Just when we thought everything was going so well comes less-than-encouraging news from the government’s Public Accounts Committee, which reckons small business lending is still deeply unimpressive.
According to a report by the committee, the Funding for Lending scheme – whereby banks are given cheap money by the government on the understanding that they will lend it out equally cheaply – hasn’t worked quite as anticipated. The report suggested net lending under the scheme has fallen £2.3bn since June 2012: not exactly what ministers had in mind when they introduced it.
The scheme was originally introduced to allow both businesses and individuals to borrow cheaply – but that meant much of the funding was requisitioned by the Help to Buy scheme and its predecessors, while businesses missed out. In November, that was changed so that banks could no longer use the funding to lend to individuals.
The latest figures available are for December, so it’s too early to tell whether the change has had an effect on small business lending – but the committee doesn’t seem optimistic.
‘Many [small businesses] still struggle to access the finance they need,’ said the committee’s chair, Margaret Hodge. ‘[Government] departments manage their various schemes not as a coherent programme but as a series of ad hoc initiatives.’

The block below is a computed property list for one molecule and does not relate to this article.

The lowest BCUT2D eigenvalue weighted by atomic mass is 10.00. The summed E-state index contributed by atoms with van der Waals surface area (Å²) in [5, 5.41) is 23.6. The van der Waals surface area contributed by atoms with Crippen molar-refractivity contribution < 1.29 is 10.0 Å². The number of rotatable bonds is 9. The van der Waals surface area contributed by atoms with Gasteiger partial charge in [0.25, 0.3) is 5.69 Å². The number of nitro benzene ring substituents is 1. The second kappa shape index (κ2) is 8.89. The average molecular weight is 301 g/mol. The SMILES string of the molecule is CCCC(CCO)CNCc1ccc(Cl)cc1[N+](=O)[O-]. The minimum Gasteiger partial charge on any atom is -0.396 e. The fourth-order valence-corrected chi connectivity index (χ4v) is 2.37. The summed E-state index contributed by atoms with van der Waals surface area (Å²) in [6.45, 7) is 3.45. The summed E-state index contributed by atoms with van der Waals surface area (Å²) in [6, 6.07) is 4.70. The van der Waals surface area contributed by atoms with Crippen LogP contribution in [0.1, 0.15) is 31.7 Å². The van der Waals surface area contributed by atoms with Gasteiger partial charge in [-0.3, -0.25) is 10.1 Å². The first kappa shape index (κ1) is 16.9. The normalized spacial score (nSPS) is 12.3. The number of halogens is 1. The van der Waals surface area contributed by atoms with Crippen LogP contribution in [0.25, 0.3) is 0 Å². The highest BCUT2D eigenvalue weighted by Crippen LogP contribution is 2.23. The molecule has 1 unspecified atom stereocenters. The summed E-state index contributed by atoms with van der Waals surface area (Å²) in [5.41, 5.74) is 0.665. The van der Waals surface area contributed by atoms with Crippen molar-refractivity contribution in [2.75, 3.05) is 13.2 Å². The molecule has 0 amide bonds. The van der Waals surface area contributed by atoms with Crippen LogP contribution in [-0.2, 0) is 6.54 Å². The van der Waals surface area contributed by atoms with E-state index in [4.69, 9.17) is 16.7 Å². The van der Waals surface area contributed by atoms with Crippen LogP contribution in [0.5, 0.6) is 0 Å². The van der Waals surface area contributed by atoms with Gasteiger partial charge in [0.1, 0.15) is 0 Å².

A couple of interesting points come out of the report: firstly, that virtually no-one seems to know exactly how much small businesses are receiving under government schemes.
‘For some of the schemes, the amount of funding reaching UK SMEs is either unknown by the departments or appears lower than we would have expected,’ it says.
‘HM Treasury does not currently have any information on the number or value of loans to SMEs under the [Funding for Lending] scheme. The UK Innovation Investment Fund has received £150m of taxpayers’ money but UK companies account for only 40% of the total number of the fund’s investments. BIS could not tell use the total cost of management fees paid to administer this fund. We heard from BIS that it was often easier for lenders to make larger investments than small ones. Moreover, we did not hear what BIS is doing to encourage smaller investments by lenders and funders.’ So it looks like departments are taking this problem nice and seriously…
The second point is that a quick look at the latest Funding for Lending figures suggests that although the number of loans hasn’t risen, borrowing is at least becoming cheaper. This graph shows the distribution of loan rates offered to small businesses:
Source: Bank of England, FSB
The government’s tried gentle persuasion, in the form of Project Merlin, and it’s tried bribery, in the form of Funding for Lending. Ministers are going to have to come up with something else…